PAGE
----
I read with no small measure of disappointment the letter of the Trumbull Teacher’s Association rejecting the prestigious recognition the high school received from ConnCAN for achieving remarkable academic results for its low income, Hispanic and African American students based on measurable standards. When I read it a second and third time, my disappointment morphed into astonishment. The letter unfairly characterizes the mission and motive of ConnCAN and makes no mention of the seriousness of the achievement gap and the need for it to be eliminated if we are to succeed as a society.
In my view, and in the view of many others, the academic achievement gap that is based on poverty and race is the civil rights issue of our time and Connecticut owns the store when it comes to this morally unacceptable statistic that has continued to widen over the last decade. Through an obvious display of ignorance of the goals of ConnCAN and an undertone of an elitist attitude, the authors of the letter have managed to alienate trusted allies and provided the missing ingredients that will sway those who were on the fence with the education reform legislation to side with the Govemor and give wholesale support to the reforms proposed in Senate Bill #24. That ingredient is an unbecoming display of realities outside of Trumbull’s borders which impact everyone.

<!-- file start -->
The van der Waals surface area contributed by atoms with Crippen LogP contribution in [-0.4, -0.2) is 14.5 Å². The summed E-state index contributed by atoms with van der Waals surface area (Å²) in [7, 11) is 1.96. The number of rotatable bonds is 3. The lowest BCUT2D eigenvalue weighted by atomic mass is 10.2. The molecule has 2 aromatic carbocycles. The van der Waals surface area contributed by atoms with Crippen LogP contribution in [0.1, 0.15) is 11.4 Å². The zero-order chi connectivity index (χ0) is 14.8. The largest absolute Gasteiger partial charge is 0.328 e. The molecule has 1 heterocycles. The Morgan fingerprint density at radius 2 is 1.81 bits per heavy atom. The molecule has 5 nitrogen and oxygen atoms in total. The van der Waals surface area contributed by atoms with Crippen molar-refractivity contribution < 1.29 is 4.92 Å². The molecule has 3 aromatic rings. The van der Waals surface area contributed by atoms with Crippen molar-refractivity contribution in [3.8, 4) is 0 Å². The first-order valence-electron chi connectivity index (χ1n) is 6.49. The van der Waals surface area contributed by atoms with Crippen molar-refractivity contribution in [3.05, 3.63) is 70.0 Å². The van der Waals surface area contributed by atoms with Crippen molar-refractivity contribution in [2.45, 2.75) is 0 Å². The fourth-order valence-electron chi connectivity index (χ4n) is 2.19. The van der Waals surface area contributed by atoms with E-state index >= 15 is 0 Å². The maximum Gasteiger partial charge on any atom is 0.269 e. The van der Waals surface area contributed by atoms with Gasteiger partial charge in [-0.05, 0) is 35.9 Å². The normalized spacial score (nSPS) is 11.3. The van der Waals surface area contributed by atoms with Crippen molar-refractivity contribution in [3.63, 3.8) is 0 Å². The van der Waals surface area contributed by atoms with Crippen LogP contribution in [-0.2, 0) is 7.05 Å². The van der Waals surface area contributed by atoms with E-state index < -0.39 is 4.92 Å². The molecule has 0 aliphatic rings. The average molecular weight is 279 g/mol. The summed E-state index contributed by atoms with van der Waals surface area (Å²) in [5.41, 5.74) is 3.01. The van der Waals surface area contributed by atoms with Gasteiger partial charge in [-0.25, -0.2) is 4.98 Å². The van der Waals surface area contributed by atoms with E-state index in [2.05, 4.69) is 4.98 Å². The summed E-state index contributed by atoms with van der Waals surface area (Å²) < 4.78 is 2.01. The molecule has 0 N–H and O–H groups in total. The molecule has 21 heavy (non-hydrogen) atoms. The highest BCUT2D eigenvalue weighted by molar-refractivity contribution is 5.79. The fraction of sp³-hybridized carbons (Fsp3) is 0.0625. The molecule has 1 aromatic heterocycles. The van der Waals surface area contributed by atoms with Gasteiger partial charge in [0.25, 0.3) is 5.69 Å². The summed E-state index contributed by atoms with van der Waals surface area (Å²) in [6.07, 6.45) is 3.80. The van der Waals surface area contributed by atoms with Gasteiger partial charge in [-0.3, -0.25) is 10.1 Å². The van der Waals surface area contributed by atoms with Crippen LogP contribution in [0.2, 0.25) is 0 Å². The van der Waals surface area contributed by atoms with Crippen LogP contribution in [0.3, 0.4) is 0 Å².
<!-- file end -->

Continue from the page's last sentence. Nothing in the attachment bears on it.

Prior to addressing the above conclusion, I would like to say that based on my observations I believe that the substantial majority of teachers in the Trumbull School System are superb. I make it my business to acknowledge and thank those administrators and teachers in Trumbull who regularly go beyond what is contractually required of them to enhance the student’s learning experience. I know firsthand that the faculty at Trumbull High School go out of their way to help each student find her/his niche so that the school with a student population of over 2,100 seems much smaller and comfortable, an environment necessary for real learning to take place. I also know that most of the teachers work at least ten (10) hour days participating in after school activities and provide special help to struggling students who are motivated enough to ask for it. Under any evaluation system which has even a modicum of validity, the overwhelming majority of Trumbull’s teachers would have little to be concemed about.